It hasn’t been that long since I sat as a proud Boy Scout leader, eager to hear what the next enterprising young Scout’s proposed Eagle project plan was.
Great articles have been built, fantastic services rendered and impressive additions delivered each year by thousands of Eagle Scout candidates and their work teams. But not always.
You see, part of the process is the Scout latching onto a plan that includes a willing beneficiary. That sounds easier than it is. Numerous times our Boy Scout committee listened to bright-eyed, confident plans to build, say, a new church garden, outdoor walking path or some other beautiful concept that might need continued attention long after the project was completed.
And that gets me to the proud, breathless announcement last Thursday that Sens. Susan Collins (R-PA) and Bob Casey (D-PA) had introduced the Geriatrics Workforce Improvement Act. On the face of it, the value of the act is undeniable. It would provide training to create more geriatric professionals and nurses — and geriatricians, of which there is a pitifully low 7,300 today. The bill sponsors estimate that 1,600 new geriatricians per year for the next 12 years are needed to satisfy a projected need of 30,000 by 2030. Other forecasts are a bit lower, but you get the idea.
The bill actually would reauthorize the Geriatrics Workforce Enhancement Program (GWEP) for five years and reinstate the Geriatrics Academic Career Awards program (GACA), at a total cost of well more than $200 million.
But while the need for the education and training of more geriatricians is undeniable — much more so than the installation of new beds of petunias and geraniums — it is only half the solution to a problem. Heck, in the long run, it’s far less than half the solution.
The bigger problem when it comes to geriatrician supply is pay levels. There’s not a shortage of doctors; there’s a shortage of doctors who want to be geriatricians. It is a profession that is contracting even as the need grows significantly, as a 2016 New York Times article noted.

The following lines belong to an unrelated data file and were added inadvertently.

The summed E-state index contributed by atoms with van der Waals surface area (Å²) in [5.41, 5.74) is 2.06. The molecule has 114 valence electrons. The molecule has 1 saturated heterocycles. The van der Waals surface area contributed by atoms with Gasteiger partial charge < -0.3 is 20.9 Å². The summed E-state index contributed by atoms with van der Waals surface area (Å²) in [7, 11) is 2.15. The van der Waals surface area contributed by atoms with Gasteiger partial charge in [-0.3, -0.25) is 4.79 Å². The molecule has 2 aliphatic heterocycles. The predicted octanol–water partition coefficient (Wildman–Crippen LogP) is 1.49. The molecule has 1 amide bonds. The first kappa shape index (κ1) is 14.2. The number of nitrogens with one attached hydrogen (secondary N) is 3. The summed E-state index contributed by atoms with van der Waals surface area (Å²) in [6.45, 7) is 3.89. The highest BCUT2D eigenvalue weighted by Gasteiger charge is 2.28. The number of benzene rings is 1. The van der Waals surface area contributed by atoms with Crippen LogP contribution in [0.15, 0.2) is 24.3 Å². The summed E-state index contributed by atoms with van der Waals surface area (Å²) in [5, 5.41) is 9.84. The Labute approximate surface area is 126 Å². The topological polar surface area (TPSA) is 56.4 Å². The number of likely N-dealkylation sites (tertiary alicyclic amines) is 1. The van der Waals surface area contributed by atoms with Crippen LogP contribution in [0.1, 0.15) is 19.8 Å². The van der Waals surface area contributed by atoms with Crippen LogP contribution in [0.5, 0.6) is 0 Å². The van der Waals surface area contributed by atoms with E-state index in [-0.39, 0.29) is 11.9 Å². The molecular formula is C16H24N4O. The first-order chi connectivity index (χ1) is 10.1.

If a doctor has gone through medical school, with its exorbitant tuition costs and outlandish training regimen, why wouldn’t that same person want the same reward as peers who do NOT decide to work for relatively low pay treating seniors and their multitudinous issues day in and day out.
As the NYT article pointed out, geriatricians require an extra year or two of training than general internists, yet they are paid about $20,000 per year less. They are near or at the bottom of most rankings of physician salaries. In some cases they make less than half, or worse, of top-ranking specialists.
So while the well-intended Geriatrics Workforce Improvement Act is by all means welcome and can go a long way toward training physicians and other geriatric healthcare professionals, it is not the final answer. There cannot be much real hope that those lofty goals for geriatrician numbers will materialize by 2030 or any time soon, especially if someone doesn’t figure out a way to better compensation.
As we occasionally have to tell a hopeful young Boy Scout, it’s time for some extra brainstorming to figure out how to truly do your best.
Follow Editor James M. Berklan @JimBerklan.